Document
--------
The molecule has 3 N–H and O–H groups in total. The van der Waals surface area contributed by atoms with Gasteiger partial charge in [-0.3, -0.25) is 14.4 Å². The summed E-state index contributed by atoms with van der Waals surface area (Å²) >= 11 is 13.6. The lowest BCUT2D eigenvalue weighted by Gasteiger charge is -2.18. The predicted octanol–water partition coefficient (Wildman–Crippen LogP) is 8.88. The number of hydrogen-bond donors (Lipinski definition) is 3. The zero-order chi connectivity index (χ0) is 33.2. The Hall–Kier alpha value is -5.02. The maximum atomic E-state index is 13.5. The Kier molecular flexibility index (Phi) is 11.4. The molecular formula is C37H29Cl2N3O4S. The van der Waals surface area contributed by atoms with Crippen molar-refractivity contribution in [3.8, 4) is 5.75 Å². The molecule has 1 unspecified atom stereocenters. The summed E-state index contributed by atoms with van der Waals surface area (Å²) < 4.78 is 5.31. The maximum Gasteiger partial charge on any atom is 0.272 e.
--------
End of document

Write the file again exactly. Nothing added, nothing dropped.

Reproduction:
The molecule has 3 N–H and O–H groups in total. The van der Waals surface area contributed by atoms with Gasteiger partial charge in [-0.3, -0.25) is 14.4 Å². The summed E-state index contributed by atoms with van der Waals surface area (Å²) >= 11 is 13.6. The lowest BCUT2D eigenvalue weighted by Gasteiger charge is -2.18. The predicted octanol–water partition coefficient (Wildman–Crippen LogP) is 8.88. The number of hydrogen-bond donors (Lipinski definition) is 3. The zero-order chi connectivity index (χ0) is 33.2. The Hall–Kier alpha value is -5.02. The maximum atomic E-state index is 13.5. The Kier molecular flexibility index (Phi) is 11.4. The molecular formula is C37H29Cl2N3O4S. The van der Waals surface area contributed by atoms with Crippen molar-refractivity contribution in [3.8, 4) is 5.75 Å². The molecule has 1 unspecified atom stereocenters. The summed E-state index contributed by atoms with van der Waals surface area (Å²) < 4.78 is 5.31. The maximum Gasteiger partial charge on any atom is 0.272 e.